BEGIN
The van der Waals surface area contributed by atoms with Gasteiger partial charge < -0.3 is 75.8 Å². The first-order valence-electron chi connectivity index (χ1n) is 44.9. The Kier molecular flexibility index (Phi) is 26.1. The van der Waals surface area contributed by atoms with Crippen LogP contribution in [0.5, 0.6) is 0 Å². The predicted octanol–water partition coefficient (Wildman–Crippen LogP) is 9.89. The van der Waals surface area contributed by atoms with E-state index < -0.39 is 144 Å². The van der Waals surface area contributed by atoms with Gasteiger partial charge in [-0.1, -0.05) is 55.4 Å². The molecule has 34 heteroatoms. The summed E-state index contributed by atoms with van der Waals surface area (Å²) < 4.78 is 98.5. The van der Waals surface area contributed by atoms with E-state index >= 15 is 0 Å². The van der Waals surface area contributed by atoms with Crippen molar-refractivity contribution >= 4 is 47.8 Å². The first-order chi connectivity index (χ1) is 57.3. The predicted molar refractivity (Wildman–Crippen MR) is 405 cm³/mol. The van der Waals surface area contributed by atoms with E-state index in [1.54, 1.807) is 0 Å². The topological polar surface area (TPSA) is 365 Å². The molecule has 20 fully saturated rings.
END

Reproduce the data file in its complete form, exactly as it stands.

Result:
The van der Waals surface area contributed by atoms with Gasteiger partial charge < -0.3 is 75.8 Å². The first-order valence-electron chi connectivity index (χ1n) is 44.9. The Kier molecular flexibility index (Phi) is 26.1. The van der Waals surface area contributed by atoms with Crippen LogP contribution in [0.5, 0.6) is 0 Å². The predicted octanol–water partition coefficient (Wildman–Crippen LogP) is 9.89. The van der Waals surface area contributed by atoms with E-state index < -0.39 is 144 Å². The van der Waals surface area contributed by atoms with Gasteiger partial charge in [-0.1, -0.05) is 55.4 Å². The molecule has 34 heteroatoms. The summed E-state index contributed by atoms with van der Waals surface area (Å²) < 4.78 is 98.5. The van der Waals surface area contributed by atoms with E-state index >= 15 is 0 Å². The van der Waals surface area contributed by atoms with Crippen molar-refractivity contribution >= 4 is 47.8 Å². The first-order chi connectivity index (χ1) is 57.3. The predicted molar refractivity (Wildman–Crippen MR) is 405 cm³/mol. The van der Waals surface area contributed by atoms with E-state index in [1.54, 1.807) is 0 Å². The topological polar surface area (TPSA) is 365 Å². The molecule has 20 fully saturated rings.